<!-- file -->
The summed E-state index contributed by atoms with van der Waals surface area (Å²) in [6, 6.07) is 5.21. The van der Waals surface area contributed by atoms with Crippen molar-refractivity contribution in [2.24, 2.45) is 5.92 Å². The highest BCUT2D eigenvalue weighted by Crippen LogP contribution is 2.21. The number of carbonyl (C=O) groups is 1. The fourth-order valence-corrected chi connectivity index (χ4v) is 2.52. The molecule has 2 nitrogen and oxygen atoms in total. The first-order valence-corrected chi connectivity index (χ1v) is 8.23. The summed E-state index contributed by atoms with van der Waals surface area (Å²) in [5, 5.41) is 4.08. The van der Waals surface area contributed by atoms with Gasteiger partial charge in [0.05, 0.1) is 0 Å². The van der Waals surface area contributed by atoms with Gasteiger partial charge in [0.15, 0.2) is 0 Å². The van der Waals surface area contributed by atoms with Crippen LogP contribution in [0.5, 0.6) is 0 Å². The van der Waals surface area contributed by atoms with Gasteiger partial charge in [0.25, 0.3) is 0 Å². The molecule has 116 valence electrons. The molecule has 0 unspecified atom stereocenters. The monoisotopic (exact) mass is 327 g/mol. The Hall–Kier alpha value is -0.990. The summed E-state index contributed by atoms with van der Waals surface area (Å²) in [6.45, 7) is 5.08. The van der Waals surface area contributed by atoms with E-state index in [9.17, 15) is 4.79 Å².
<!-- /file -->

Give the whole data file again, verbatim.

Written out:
The summed E-state index contributed by atoms with van der Waals surface area (Å²) in [6, 6.07) is 5.21. The van der Waals surface area contributed by atoms with Crippen molar-refractivity contribution in [2.24, 2.45) is 5.92 Å². The highest BCUT2D eigenvalue weighted by Crippen LogP contribution is 2.21. The number of carbonyl (C=O) groups is 1. The fourth-order valence-corrected chi connectivity index (χ4v) is 2.52. The molecule has 2 nitrogen and oxygen atoms in total. The first-order valence-corrected chi connectivity index (χ1v) is 8.23. The summed E-state index contributed by atoms with van der Waals surface area (Å²) in [5, 5.41) is 4.08. The van der Waals surface area contributed by atoms with Gasteiger partial charge in [0.05, 0.1) is 0 Å². The van der Waals surface area contributed by atoms with Gasteiger partial charge in [0.15, 0.2) is 0 Å². The van der Waals surface area contributed by atoms with Crippen LogP contribution in [0.5, 0.6) is 0 Å². The van der Waals surface area contributed by atoms with Gasteiger partial charge in [0.25, 0.3) is 0 Å². The molecule has 116 valence electrons. The molecule has 0 unspecified atom stereocenters. The monoisotopic (exact) mass is 327 g/mol. The Hall–Kier alpha value is -0.990. The summed E-state index contributed by atoms with van der Waals surface area (Å²) in [6.45, 7) is 5.08. The van der Waals surface area contributed by atoms with E-state index in [9.17, 15) is 4.79 Å².